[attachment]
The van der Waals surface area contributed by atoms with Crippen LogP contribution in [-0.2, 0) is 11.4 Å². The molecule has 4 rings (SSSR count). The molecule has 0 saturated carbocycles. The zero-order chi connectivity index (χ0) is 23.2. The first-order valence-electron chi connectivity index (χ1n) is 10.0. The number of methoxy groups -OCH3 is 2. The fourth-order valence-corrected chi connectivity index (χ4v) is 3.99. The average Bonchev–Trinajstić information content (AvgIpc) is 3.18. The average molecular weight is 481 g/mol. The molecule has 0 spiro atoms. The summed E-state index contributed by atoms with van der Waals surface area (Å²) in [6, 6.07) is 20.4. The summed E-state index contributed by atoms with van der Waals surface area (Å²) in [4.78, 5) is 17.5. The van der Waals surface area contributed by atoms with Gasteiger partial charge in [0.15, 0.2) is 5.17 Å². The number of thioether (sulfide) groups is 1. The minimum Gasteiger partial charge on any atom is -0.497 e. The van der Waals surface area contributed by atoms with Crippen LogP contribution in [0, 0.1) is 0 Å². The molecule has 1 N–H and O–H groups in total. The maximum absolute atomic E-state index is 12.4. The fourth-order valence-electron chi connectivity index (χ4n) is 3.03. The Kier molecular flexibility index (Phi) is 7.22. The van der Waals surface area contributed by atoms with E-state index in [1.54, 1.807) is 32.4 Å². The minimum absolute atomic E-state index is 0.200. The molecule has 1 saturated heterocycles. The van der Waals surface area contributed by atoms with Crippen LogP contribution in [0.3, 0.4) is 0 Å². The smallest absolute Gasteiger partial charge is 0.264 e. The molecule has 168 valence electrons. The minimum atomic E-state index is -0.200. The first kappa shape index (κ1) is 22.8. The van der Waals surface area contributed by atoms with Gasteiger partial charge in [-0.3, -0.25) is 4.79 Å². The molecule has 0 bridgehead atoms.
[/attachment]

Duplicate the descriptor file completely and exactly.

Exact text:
The van der Waals surface area contributed by atoms with Crippen LogP contribution in [-0.2, 0) is 11.4 Å². The molecule has 4 rings (SSSR count). The molecule has 0 saturated carbocycles. The zero-order chi connectivity index (χ0) is 23.2. The first-order valence-electron chi connectivity index (χ1n) is 10.0. The number of methoxy groups -OCH3 is 2. The fourth-order valence-corrected chi connectivity index (χ4v) is 3.99. The average Bonchev–Trinajstić information content (AvgIpc) is 3.18. The average molecular weight is 481 g/mol. The molecule has 0 spiro atoms. The summed E-state index contributed by atoms with van der Waals surface area (Å²) in [6, 6.07) is 20.4. The summed E-state index contributed by atoms with van der Waals surface area (Å²) in [4.78, 5) is 17.5. The van der Waals surface area contributed by atoms with Gasteiger partial charge in [0.15, 0.2) is 5.17 Å². The number of thioether (sulfide) groups is 1. The minimum Gasteiger partial charge on any atom is -0.497 e. The van der Waals surface area contributed by atoms with Crippen LogP contribution in [0, 0.1) is 0 Å². The molecule has 1 N–H and O–H groups in total. The maximum absolute atomic E-state index is 12.4. The fourth-order valence-electron chi connectivity index (χ4n) is 3.03. The Kier molecular flexibility index (Phi) is 7.22. The van der Waals surface area contributed by atoms with E-state index in [1.54, 1.807) is 32.4 Å². The minimum absolute atomic E-state index is 0.200. The molecule has 1 saturated heterocycles. The van der Waals surface area contributed by atoms with Crippen LogP contribution in [0.3, 0.4) is 0 Å². The smallest absolute Gasteiger partial charge is 0.264 e. The molecule has 168 valence electrons. The minimum atomic E-state index is -0.200. The first kappa shape index (κ1) is 22.8. The van der Waals surface area contributed by atoms with Gasteiger partial charge in [-0.3, -0.25) is 4.79 Å². The molecule has 0 bridgehead atoms.